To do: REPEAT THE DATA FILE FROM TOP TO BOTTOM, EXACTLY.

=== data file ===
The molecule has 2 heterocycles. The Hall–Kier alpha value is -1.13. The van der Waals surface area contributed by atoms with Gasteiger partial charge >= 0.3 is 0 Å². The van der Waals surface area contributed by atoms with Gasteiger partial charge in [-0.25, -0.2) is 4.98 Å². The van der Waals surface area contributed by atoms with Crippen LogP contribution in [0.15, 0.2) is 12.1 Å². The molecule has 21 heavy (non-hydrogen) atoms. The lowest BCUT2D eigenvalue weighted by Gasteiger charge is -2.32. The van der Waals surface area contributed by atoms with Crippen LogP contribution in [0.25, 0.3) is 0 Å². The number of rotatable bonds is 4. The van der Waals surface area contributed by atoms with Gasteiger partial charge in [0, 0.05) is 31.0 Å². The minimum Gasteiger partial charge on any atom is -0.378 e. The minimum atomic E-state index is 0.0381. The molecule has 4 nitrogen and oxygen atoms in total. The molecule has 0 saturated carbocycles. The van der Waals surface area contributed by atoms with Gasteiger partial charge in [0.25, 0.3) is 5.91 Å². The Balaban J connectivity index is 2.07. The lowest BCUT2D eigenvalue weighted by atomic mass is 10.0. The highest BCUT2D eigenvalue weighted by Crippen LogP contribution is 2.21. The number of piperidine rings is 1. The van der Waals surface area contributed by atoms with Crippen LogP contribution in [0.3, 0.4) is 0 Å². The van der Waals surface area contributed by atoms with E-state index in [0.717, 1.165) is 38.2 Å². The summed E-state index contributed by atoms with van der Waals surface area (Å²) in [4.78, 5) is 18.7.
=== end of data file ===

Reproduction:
The molecule has 2 heterocycles. The Hall–Kier alpha value is -1.13. The van der Waals surface area contributed by atoms with Gasteiger partial charge >= 0.3 is 0 Å². The van der Waals surface area contributed by atoms with Gasteiger partial charge in [-0.25, -0.2) is 4.98 Å². The van der Waals surface area contributed by atoms with Crippen LogP contribution in [0.15, 0.2) is 12.1 Å². The molecule has 21 heavy (non-hydrogen) atoms. The lowest BCUT2D eigenvalue weighted by Gasteiger charge is -2.32. The van der Waals surface area contributed by atoms with Crippen LogP contribution in [0.25, 0.3) is 0 Å². The number of rotatable bonds is 4. The van der Waals surface area contributed by atoms with Gasteiger partial charge in [0, 0.05) is 31.0 Å². The minimum Gasteiger partial charge on any atom is -0.378 e. The minimum atomic E-state index is 0.0381. The molecule has 4 nitrogen and oxygen atoms in total. The molecule has 0 saturated carbocycles. The van der Waals surface area contributed by atoms with Gasteiger partial charge in [0.25, 0.3) is 5.91 Å². The Balaban J connectivity index is 2.07. The lowest BCUT2D eigenvalue weighted by atomic mass is 10.0. The highest BCUT2D eigenvalue weighted by Crippen LogP contribution is 2.21. The number of piperidine rings is 1. The van der Waals surface area contributed by atoms with Crippen LogP contribution in [0.3, 0.4) is 0 Å². The van der Waals surface area contributed by atoms with E-state index in [0.717, 1.165) is 38.2 Å². The summed E-state index contributed by atoms with van der Waals surface area (Å²) in [4.78, 5) is 18.7.